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Initiatives supporting African communities

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Initiatives supporting African communities
Tomás Sitoe’s successfully farms his 9ha of land in Mozambique, which he has divided into small plots to accommodate cassava, maize, groundnuts and vegetables. Last year, he harvested over 350 50kg bags of groundnuts and sold them for a remarkable USD10,000. Image credit: ForAfrica (www.forafrica.org)

Initiatives supporting African communities

Extreme weather and war have led to many internally displaced communities across Africa

It is especially in the northern parts of West Africa, in the Horn of Africa and in parts of Central and East Africa where people have fled their homes.

According to Dr Mary Okumu, ForAfrica’s Technical Director, conflict has resulted in more than nine million people fleeing their countries and villages of birth. Most of these people are from Sudan/ Horn of Africa region and from the Democratic Republic of the Congo (DRC).

Okumu says that these African communities increasingly face a complex set of challenges that require multisector, layered initiatives that support their efforts to reshape their environments,

ForAfrica, a humanitarian development organisation that has been working on the ground in Africa for almost 40 years, has developed a three-tiered programming framework that helps communities get back on their feet.

Initiatives supporting African communities
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Fleeing from Sudan (Initiatives supporting African communities)

The ForAfrika approach supported, for example, Rosemary Anania’s journey from losing everything as she fled from unrest in South Sudan in 2017 to owning a small business in Uganda in 2021.

Anania joined a group of 30 people who were cultivating a market garden they established with support from ForAfrika, which provided watering cans, spades and seeds. ForAfrika also helped the group to establish a village savings and loan association (VSLA), through which members make small monthly cash deposits and can take loans when needed.

Anania used a small loan from the VSLA to boost her business after she started selling surplus from her part of the market garden. She has repaid her loan and now employs a few other people.

She has also opened a small shop, which has allowed her to acquire some goats and chickens.

“These assets will help me in case of emergencies so that I don’t remove cash from my business,” she says.

Farming in Mozambique (Initiatives supporting African communities)

In Mozambique, farmer Tomás Sitoe’s fortunes took off after he received technical training through a ForAfrika partnership with the National Institute for Disaster Risk Management and Eduardo Mondlane University.

Before joining a ForAfrika community agriculture project in 2020, Sitoe was struggling to grow surplus crops to sell so that he could support his family. The technical training gave him skills in composting, zero-tilling, agroforestry, early warnings and disaster management as well as how to save money through a VSLA.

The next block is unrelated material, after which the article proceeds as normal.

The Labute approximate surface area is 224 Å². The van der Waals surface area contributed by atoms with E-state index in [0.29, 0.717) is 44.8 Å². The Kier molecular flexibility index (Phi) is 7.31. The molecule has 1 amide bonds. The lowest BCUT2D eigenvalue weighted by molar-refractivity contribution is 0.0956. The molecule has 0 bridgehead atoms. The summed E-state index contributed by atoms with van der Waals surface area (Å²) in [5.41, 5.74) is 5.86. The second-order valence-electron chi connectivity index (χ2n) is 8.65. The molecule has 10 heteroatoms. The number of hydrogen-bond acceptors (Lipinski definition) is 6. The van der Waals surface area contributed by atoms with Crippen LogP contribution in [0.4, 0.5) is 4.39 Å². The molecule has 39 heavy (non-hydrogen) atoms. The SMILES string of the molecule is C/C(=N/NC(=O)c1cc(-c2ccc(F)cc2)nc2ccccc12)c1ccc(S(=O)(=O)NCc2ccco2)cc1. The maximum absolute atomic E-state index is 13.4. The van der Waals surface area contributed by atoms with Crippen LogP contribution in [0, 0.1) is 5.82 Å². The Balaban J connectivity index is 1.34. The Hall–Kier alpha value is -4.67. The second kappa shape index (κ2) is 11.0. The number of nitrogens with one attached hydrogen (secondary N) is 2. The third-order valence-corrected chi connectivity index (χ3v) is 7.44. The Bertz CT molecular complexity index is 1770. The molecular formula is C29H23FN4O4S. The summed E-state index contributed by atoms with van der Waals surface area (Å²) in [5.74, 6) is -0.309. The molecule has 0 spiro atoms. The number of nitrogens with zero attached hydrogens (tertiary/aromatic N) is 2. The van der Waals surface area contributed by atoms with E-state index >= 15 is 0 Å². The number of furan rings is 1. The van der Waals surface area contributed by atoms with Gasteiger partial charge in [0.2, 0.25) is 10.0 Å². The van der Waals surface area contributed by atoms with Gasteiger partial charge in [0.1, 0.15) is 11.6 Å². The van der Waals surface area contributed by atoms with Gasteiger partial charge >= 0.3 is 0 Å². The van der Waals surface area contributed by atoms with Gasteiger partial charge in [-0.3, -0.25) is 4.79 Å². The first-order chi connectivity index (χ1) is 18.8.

By 2024 he was successfully farming nine hectares of land, growing cassava, maize, groundnuts and vegetables. He earned USD10 000 during 2023’s harvest, selling more than 350 bags of groundnuts, each weighing 50kg.

“My success also came from the agricultural knowledge I got from the training. I always dedicated myself to transforming with responsibility and believing in improving my family’s lifestyle,” says Sitoe.

Before farming Tomás eked out a living through selling charcoal and firewood.

Driving their own sustainable progress (Initiatives supporting African communities)

Dr Okumu says that at each stage of ForAfrika’s developmental transformation model, processes and solutions are carefully and deeply discussed with the community in question so that vulnerable groups are able to drive their own sustainable progress beyond temporary external aid. The sense of ownership that this inculcates in communities is critical.

“Our proven process model has been developed over four decades of working closely with local communities, listening to grassroots voices to direct localised solutions that are tailored to contexts,” she says.

ForAfrika facilitates a continuum of transformation from emergency aid towards self-sufficient communities, achieving this through an integrated programming approach that is rooted in collaborative partnerships and capability transfers. It is ForAfrika’s goal to ensure that, by 2032, it has helped 20-million people reach self-sufficiency.

“Development is not a one-time event, but an ongoing process centred on strengthening capacities to transform current vulnerabilities into adaptive strengths through locally led innovation,” says Dr Okumu.

All these processes and the programmes that develop from them complement national development plans in the countries in which ForAfrika has a presence: Angola, the Central African Republic, Ethiopia, Mozambique, Rwanda, South Africa, South Sudan and Uganda.

Anania’s story: https://stories.forafrika.org/stories/savings-lead-to-transformation-for-a-refugee-family/

Sitoe’s story: https://stories.forafrika.org/stories/mozambique-farmers-success-inspires-others-to-follow-suit/

Initiatives supporting African communities

Initiatives supporting African communities
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